The Reagan administration and the European Common Market have reached an agreement in principle to restrict European exports of steel pipe and tubes to about 700,000 tons a year, and hope to have a detailed agreement within days, U.S. officials said yesterday.
The agreement, which will need the approval of the 10 countries that make up the European Community, is expected to put an end to one of the most contentious trade issues that has divided Europe and the United States in recent years.
In November, President Reagan slapped a ban on European Community pipe and tube exports to stem a flood of the products. The pipe and tubes were coming into the United States at a rate nearly three times higher than the level the two sides informally agreed upon in 1982.
Products that had been shipped when the ban took effect Nov. 29 were placed in warehouses here. European officials estimate that between 150,000 and 200,000 tons are in those warehouses.
Desiree Tucker, spokeswoman for the Office of the U.S. Trade Representative, said negotiators have yet to agree on what to do about the steel in the warehouses, how long the agreement should be in effect, what exceptions there should be to the limitations, and what would constitute a "short supply" of the product in the U.S. market.
If the products were determined to be in short supply, European shippers would be permitted to exceed the export levels in the agreement, which limits European Community exports to 7.6 percent of the U.S. market for steel pipe and tube. Tucker said the market is about 9 million tons today. In 1982, the European Community agreed to limit pipe and tube exports to 5.9 percent of the U.S. market.
European negotiators had hoped to persuade the Reagan administration to allow the steel in the warehouses to be sold in the United States without counting it against their 1985 shipments.
European officials said negotiators agreed to allow 66,000 tons of the warehouse steel to be counted as 1984 shipments, but the rest will have to be included in the 1985 ceiling, Washington Post special correspondent Steven J. Dryden reported from Brussels.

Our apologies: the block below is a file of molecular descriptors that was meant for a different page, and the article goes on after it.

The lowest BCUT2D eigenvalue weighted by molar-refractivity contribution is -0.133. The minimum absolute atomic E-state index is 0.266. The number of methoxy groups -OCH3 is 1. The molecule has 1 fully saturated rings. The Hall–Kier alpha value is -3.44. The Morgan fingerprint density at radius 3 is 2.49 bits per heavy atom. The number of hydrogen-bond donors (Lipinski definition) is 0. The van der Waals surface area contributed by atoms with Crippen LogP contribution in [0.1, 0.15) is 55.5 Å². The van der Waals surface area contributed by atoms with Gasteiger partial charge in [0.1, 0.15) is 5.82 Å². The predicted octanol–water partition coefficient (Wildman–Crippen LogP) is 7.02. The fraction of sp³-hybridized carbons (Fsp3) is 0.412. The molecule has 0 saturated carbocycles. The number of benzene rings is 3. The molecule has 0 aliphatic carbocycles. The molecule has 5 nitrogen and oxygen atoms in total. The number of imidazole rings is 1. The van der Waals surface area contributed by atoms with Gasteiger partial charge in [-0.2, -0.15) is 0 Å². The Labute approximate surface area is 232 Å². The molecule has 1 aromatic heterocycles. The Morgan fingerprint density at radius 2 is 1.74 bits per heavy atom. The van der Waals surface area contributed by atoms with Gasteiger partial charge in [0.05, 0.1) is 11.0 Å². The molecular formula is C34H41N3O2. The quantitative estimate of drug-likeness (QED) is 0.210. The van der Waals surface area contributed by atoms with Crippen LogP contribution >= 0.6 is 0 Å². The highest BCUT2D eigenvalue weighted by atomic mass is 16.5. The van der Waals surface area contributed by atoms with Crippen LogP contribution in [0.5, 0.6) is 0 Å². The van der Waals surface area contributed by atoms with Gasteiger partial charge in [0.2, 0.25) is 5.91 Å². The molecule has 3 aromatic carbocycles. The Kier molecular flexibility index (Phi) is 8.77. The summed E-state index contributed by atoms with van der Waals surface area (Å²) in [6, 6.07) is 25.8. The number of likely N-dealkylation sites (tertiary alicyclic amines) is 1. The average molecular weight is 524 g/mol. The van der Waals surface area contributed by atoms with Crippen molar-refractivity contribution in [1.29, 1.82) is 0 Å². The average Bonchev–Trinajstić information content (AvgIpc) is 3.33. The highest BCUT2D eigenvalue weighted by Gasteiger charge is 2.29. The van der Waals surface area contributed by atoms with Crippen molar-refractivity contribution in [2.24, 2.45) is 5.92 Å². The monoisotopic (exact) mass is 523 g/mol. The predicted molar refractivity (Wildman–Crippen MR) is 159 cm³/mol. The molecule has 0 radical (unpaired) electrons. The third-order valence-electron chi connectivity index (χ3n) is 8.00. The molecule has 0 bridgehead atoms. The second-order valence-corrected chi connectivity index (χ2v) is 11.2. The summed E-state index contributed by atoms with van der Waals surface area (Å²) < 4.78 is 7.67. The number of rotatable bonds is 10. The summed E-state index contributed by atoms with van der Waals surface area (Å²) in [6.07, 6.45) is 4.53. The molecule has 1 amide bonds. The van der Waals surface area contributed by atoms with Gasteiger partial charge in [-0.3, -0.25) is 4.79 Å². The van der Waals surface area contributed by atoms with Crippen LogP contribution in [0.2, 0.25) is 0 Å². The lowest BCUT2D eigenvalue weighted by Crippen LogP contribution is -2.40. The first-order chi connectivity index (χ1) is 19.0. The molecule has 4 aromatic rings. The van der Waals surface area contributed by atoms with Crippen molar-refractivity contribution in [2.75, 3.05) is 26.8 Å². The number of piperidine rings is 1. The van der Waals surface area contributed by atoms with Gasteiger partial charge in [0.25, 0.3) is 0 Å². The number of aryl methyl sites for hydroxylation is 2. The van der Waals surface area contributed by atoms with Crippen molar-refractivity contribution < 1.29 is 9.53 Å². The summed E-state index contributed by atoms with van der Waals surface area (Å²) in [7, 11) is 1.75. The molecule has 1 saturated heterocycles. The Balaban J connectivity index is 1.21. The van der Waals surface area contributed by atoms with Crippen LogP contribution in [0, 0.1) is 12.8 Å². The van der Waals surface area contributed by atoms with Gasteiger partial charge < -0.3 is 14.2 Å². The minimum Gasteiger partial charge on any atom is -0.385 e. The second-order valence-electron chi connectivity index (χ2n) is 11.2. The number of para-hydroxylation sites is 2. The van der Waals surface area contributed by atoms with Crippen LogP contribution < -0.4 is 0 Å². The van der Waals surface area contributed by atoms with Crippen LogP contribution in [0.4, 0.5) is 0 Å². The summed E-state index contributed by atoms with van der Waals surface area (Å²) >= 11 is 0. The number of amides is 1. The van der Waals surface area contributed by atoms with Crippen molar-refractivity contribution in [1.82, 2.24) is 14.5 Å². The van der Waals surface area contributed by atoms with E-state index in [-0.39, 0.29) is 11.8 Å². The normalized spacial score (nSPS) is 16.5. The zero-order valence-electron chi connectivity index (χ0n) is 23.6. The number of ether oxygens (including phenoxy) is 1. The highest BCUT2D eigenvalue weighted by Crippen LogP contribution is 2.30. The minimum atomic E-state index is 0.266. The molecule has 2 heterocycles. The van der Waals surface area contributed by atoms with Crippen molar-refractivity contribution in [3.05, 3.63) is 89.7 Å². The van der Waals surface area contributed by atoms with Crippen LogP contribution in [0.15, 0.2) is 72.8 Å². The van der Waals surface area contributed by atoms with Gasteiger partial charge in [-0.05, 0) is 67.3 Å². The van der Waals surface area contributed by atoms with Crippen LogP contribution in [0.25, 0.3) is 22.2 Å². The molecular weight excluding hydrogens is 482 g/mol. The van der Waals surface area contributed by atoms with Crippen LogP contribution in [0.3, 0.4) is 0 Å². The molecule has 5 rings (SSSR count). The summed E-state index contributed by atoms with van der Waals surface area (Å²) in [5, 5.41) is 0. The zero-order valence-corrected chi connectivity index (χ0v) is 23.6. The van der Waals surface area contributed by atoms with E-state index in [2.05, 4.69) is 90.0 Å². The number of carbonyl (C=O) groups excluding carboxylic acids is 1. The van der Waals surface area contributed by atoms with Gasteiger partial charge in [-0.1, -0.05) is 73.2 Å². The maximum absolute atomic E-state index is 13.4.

Tucker said she could not comment on any of the reports from Europe beyond confirming that the agreement in principle limits shipments to 7.6 percent of the U.S. market.
The steel export dispute not only has been an issue between the United States and the European Community, but also a source of internal dissension in Europe. Steel industries employ many workers, and members of the European Community want as much of the U.S. market as possible.
Apparently most of the steel already in U.S. warehouses came from Greece, Italy and France. Those three countries presumably will be able to manufacture less steel for U.S. export if the community applies the steel in the warehouses toward their share of the 1985 quota.
On Monday, the U.S. Treasury ordered that all pipe and tube shipments from Europe, including the steel in U.S. warehouses, must be certified or licensed by the European Community.
European negotiators had argued that the 5.9 percent level negotiated in 1982 was a guideline, not a rigid quota, and that EC exports had become more attractive to U.S. buyers because the strong dollar made them cheaper. When President Reagan imposed the quota in November, European shipments already had accounted for 14 percent of the U.S. market.
Reagan imposed the embargo after rejecting a tentative pact negotiated by U.S. Trade Representative William Brock and European Community Industry Minister Etienne Davignon. That accord set the same 7.6 percent level agreed to yesterday, but provided for a number of exceptions that would permit European suppliers to exceed the 7.6 percent level.
The new pact reportedly provides for only one exception. It also is expected to have a more rigid definition of what constitutes "short-supply" than the November agreement that Reagan rejected.
The agreement in principle was reached only three days before new members of the European Commission, the EC's executive body, are to take office, Dryden reported from Brussels. A U.S. negotiator there said the pact "removes a very difficult issue at the beginning of a new commission."